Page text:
Are you struggling to maintain balance as the world gets crazier and less predictable every day? You’re not alone. Everyone is anxious right now. A global pandemic with no end in sight, a polarizing and protracted election, daily news filled with stories unimaginable a few months ago. It’s all too much, and yet, it’s where we are. What to do?
Read on for six things you can start doing today to cope with the chaos:
- Accept your anxiety. This advice may seem counterintuitive, like I’m suggesting you invite a gang of street thugs in for tea. But research shows that anxiety becomes more manageable when you turn towards it rather than pushing it away. With anxiety and other emotions, the maxim, “what you resist persists” holds. Trying not to have a feeling makes it stronger. On the other hand, when you make room for a feeling- without minimizing or magnifying it- it becomes more manageable. Learn more here. Next time you feel anxious, acknowledge your anxiety by saying silently or aloud, “I’m anxious,” or “I’m scared.” Take a breath, imagining you’re making space for your feelings. Follow this by saying something compassionate as if talking to a friend, such, “I get it; this is a scary time.”
- Don’t go it alone. Our society admires independence, yet our brains are wired for connection, and we need other people to help us feel secure and grounded. Talking to someone about what you’re thinking and feeling can be both relieving and clarifying. A word of caution: there’s a difference between talking and venting. Talking is productive when it connects you with other people or helps you understand and work through your experience. Venting, on the other hand, is counterproductive and doesn’t help you feel better for long or to move through your feelings. Instead, it can magnify and aggravate emotions as well as push other people away. When you vent, you’re not progressing; you’re dumping, stewing, or churning. Occasional venting is unavoidable and feels good temporarily, but a venting pattern keeps you stuck and isolated. How to tell the difference? Notice, do you feel better for more than a few minutes? Do you feel close and connected to the person you were talking with? If the answer is yes, you were talking productively.
- Tend to your nervous system. This is especially important amidst unprecedented stressors of a global pandemic. Before checking email or news, start your morning with something calming and centering, such as meditation, prayer, exercise, yoga, or journaling. Spend time in nature. Studies have shown that the simple act of looking up into the branches of a tree for one minute reduces stress and increases compassion. Taking short breaks to walk around your house or office building can significantly impact your mood and energy levels. Practice mindfulness by looking at the sky or trees as you walk. Tip: if your mind continues to whirl like a wild banshee, give it something to focus on. Repeat a calming phrase or word such as peace, or see how many shades of green you can find.
- Take positive action. The news is full of alarming events over which we have little control, which is problematic for mental health. Research shows when you feel unable to control what happens to you, stress levels escalate followed by despair and hopelessness. You might respond by giving up and becoming resigned, which deepens emotional distress. Yet you can regain a sense of agency by doing something you can control. Get involved by volunteering, donating blood or plasma, calling elected officials, or donating to a charitable organization or political campaign. Stay in motion by doing one small thing each day. If you’re at a loss of where to begin, spend a few minutes googling, “how can I help —“, filling in the sentence with a cause you care about.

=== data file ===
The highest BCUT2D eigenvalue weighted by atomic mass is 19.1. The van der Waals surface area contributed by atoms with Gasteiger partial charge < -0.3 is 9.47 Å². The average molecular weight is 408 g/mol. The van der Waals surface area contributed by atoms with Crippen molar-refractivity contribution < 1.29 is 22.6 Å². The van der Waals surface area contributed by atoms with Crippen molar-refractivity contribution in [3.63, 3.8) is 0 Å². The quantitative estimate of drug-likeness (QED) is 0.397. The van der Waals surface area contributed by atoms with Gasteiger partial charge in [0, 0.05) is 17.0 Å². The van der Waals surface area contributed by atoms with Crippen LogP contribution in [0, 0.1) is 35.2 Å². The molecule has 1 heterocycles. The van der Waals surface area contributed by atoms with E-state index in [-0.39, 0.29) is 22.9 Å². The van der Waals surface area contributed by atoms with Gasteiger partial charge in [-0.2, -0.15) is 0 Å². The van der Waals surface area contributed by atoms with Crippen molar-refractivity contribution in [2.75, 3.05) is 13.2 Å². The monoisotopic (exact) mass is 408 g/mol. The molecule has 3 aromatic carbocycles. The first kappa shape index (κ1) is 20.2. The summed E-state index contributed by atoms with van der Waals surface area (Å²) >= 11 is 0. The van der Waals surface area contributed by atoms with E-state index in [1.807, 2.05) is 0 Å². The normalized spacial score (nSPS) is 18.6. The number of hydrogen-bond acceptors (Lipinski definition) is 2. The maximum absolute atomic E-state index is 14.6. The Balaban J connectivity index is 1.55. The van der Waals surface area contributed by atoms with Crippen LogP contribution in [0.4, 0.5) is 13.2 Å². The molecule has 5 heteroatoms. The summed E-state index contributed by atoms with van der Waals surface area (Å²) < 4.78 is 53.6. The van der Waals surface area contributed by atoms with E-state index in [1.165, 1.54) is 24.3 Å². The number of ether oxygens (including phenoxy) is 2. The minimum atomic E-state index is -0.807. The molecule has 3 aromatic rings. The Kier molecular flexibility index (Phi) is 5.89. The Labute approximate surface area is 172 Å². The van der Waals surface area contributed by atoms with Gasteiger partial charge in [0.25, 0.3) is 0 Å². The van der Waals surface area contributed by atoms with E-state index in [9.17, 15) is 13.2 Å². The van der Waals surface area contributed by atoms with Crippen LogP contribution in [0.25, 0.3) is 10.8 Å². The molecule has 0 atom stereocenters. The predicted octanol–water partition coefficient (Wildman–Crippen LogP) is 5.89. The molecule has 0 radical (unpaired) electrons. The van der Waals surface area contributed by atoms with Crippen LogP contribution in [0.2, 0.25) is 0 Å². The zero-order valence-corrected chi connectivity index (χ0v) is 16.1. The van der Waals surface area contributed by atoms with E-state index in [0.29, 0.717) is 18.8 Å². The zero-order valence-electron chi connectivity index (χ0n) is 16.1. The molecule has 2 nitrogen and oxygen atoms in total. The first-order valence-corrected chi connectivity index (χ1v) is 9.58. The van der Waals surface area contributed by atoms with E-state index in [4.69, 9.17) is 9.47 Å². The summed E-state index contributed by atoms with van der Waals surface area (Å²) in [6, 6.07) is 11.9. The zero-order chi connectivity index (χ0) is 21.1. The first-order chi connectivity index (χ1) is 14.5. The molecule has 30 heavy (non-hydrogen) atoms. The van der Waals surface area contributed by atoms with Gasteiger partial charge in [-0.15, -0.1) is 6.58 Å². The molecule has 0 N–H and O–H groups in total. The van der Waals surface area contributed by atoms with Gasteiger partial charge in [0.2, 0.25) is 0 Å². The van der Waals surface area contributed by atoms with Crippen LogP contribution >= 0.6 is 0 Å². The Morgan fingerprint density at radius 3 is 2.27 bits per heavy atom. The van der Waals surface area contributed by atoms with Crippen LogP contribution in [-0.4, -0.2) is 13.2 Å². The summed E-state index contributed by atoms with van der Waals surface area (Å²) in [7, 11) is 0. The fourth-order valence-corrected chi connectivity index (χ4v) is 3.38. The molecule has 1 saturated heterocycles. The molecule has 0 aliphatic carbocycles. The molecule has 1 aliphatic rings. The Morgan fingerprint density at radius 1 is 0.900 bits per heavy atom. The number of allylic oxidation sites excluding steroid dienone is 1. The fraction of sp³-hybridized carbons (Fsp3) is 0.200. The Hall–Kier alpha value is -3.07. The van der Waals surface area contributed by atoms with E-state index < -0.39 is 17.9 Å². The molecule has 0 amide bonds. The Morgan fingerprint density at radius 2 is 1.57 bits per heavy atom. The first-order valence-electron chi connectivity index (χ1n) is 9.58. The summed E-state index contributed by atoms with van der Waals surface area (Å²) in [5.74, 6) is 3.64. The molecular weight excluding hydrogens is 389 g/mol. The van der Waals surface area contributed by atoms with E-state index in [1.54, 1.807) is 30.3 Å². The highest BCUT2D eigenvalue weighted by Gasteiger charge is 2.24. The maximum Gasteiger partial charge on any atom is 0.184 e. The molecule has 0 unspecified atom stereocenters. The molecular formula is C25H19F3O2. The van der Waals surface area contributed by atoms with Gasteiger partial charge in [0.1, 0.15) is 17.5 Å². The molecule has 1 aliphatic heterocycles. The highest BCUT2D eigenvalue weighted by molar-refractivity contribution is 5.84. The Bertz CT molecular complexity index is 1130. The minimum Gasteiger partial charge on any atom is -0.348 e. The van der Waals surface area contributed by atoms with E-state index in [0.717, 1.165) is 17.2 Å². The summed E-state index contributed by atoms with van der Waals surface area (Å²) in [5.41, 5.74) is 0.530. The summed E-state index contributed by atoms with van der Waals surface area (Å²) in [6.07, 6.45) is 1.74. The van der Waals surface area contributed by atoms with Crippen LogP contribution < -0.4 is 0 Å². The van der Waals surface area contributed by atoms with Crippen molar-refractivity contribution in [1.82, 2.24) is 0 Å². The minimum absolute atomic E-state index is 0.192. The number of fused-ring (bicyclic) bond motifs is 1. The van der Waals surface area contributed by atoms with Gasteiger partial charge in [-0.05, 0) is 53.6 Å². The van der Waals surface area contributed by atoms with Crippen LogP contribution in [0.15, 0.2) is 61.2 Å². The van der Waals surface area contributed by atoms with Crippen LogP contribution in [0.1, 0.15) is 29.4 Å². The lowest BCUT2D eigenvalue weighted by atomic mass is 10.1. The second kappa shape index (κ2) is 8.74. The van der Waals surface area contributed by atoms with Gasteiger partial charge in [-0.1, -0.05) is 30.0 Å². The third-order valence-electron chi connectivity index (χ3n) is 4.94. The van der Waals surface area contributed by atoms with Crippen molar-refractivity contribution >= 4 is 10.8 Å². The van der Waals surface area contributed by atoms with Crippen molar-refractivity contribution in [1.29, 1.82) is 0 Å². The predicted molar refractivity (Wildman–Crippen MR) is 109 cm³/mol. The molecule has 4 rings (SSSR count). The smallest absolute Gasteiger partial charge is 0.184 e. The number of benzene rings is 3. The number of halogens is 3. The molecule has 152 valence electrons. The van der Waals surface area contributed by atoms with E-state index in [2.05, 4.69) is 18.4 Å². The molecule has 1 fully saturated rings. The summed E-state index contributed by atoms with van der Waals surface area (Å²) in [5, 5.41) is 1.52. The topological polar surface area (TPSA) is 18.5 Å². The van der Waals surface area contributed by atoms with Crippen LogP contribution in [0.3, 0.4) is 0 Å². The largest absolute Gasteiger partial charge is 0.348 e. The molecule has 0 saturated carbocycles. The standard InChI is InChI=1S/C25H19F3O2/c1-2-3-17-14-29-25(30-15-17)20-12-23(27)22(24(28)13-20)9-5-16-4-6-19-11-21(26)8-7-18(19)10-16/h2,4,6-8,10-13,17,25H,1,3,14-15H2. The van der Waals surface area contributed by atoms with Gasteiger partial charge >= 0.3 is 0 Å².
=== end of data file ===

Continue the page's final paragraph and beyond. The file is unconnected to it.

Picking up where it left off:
- Compartmentalize current events. Each time you read something upsetting, your body gets a shot of cortisol, nature’s way of preparing you for fight, flight, or freeze, as if you’re under attack. When this reaction becomes chronic, it leads to exhaustion and depleted coping reserves. (Learn more). Regain control of your mental and emotional environment by being proactive about news consumption. Before the pandemic, I checked the news several times a day. Lately, though, morning news deflates me, and scrolling through news throughout the day makes me feel jangled and distressed. Now I’m reading news only at lunch on workdays and using the weekends to get caught up. Reframing this restraint as good self-care helps me stick to it.
- Consider the impact of your history. Current events can be especially upsetting if they’re reminiscent of previous difficult experiences. For some, an aggressive political figure may trigger memories of an abusive or controlling parent or partner. Bullying in the news can stir up painful memories of being mistreated or marginalized. Likewise, a person who’s been harmed by religion can feel threatened by the religious rhetoric in today’s politics. If these scenarios apply to you, your current feelings and reactions may be magnified, as if gasoline has been thrown on a smoldering fire. Try journaling about your reactions and emotions, which increases self-awareness, facilitates working through traumatic events, and increases emotional equilibrium. As you do this, be as compassionate and patient as possible. A soft, caring stance toward yourself helps you regain balance and safety. Self-criticism only increases stress and triggers another fight, flight,r freeze response.
Remember, in chaotic times, it’s helpful to focus on small things you can do on a daily basis to stay healthy and (relatively) sane. Focus on these six steps to give you a sense of safety and control:
- Accept your anxiety and other emotions.
- Don’t go it alone.
- Tend to your nervous system.
- Take positive action.
- Compartmentalize current events.
- Consider the impact of your history.